Press release

Farmed small fish can significantly reduce Bangladesh vitamin A deficiency

A new study indicates that a long-term commitment to the farming of small fish in Bangladesh could save as many as 3000 lives over an 11-year period.

The study focuses on the farming of mola, a small indigenous fish species that can be easily grown in small household ponds. Small fish, including mola that are eaten whole, are an excellent source of micronutrients such as iron, zinc, calcium, vitamin A and vitamin B12, as well as fatty acids and animal protein.

The paper published in the peer-reviewed journal Aquaculture specifically highlights the production of mola as a way to increase intake of Vitamin A. Vitamin A deficiency (VAD) is the leading cause of preventable blindness in children and increases the risk of disease and death from severe infections. In pregnant women VAD causes night blindness and may increase the risk of maternal mortality.

While Bangladesh has implemented a successful vitamin A supplementation program over more than two decades and has been fortifying vegetable oil with vitamin A since 2012, the prevalence of VAD remains a serious public health problem in Bangladesh.

Shakuntala Haraksingh Thilsted, Senior Nutrition Scientist, explains: “There is a growing body of evidence that highlights the nutritional and health benefits of small fish. In Bangladesh, a country with as many as 3.9 million household ponds, mola, a low-cost, locally-sourced food, presents a compelling opportunity to increase nutrition and health outcomes for thousands of people.”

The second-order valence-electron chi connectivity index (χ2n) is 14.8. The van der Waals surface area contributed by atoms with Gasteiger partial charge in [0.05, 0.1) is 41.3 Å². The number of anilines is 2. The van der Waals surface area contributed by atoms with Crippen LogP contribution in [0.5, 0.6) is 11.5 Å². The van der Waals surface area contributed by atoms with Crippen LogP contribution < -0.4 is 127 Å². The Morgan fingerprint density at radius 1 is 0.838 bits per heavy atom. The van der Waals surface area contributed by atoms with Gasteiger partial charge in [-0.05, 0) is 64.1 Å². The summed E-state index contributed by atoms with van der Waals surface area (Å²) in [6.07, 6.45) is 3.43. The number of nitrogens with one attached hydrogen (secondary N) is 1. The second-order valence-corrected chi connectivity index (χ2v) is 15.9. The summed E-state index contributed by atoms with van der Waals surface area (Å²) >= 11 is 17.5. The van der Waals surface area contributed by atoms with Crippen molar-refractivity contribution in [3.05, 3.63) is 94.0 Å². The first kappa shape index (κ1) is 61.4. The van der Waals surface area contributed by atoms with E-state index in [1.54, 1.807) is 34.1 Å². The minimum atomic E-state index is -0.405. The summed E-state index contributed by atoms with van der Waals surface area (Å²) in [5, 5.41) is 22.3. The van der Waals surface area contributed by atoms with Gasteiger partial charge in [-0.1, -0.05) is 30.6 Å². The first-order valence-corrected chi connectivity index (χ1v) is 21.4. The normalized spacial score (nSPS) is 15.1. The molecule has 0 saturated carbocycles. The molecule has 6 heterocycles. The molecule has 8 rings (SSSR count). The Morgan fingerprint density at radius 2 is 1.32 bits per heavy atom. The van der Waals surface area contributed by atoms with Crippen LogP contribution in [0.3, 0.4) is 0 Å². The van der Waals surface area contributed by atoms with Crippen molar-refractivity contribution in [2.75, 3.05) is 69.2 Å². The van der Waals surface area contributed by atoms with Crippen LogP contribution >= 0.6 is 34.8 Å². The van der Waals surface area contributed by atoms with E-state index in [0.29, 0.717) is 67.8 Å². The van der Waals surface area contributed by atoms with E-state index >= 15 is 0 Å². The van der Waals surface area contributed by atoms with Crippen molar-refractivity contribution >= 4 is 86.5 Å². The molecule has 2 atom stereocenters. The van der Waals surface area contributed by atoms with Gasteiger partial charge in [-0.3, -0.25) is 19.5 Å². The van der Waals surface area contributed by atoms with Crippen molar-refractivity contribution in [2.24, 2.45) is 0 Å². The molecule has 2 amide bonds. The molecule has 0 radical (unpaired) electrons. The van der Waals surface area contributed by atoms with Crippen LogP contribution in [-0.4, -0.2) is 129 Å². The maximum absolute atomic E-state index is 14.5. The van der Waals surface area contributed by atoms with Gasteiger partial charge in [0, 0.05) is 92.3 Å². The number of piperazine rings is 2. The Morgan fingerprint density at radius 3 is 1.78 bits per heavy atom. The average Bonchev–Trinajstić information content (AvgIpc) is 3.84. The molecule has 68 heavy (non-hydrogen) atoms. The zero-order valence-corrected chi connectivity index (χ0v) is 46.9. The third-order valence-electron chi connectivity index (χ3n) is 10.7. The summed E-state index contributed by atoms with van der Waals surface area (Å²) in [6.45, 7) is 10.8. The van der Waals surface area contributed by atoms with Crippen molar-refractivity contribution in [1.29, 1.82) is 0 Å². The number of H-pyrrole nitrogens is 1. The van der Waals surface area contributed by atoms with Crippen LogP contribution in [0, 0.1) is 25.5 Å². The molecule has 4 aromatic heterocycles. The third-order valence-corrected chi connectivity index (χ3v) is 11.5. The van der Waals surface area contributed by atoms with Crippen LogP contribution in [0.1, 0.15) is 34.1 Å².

The report says that an 11-year, $23 million project would increase average daily vitamin A intake to the extent that 3000 lives and 100,000 disability adjusted-life years (DALYs) would be saved. DALYs are a measure of overall disease burden, expressed as the number of years lost due to ill-health, disability or early death. As reported in the paper, the cost would be significantly lower over a period of twenty years, and would have greater health benefits than a national vitamin A wheat flour fortification program.

Being rich in micronutrients, mola are highlighted as particularly important in the first 1000 days of a child’s life from conception through the age of 2. WorldFish scientists have also highlighted how small fish can be made into a chutney, a simple way of increasing the nutritional content of meals. Mola can be farmed alongside other fish species including carp in ponds and can be harvested frequently, making it ideal for regular household consumption.

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Toby Johnson, Senior Media Relations Manager

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About WorldFish

WorldFish is an international, nonprofit research organization that harnesses the potential of fisheries and aquaculture to reduce hunger and poverty. Globally, more than one billion poor people obtain most of their animal protein from fish and 800 million depend on fisheries and aquaculture for their livelihoods. WorldFish is a member of CGIAR, a global research partnership for a food-secure future.

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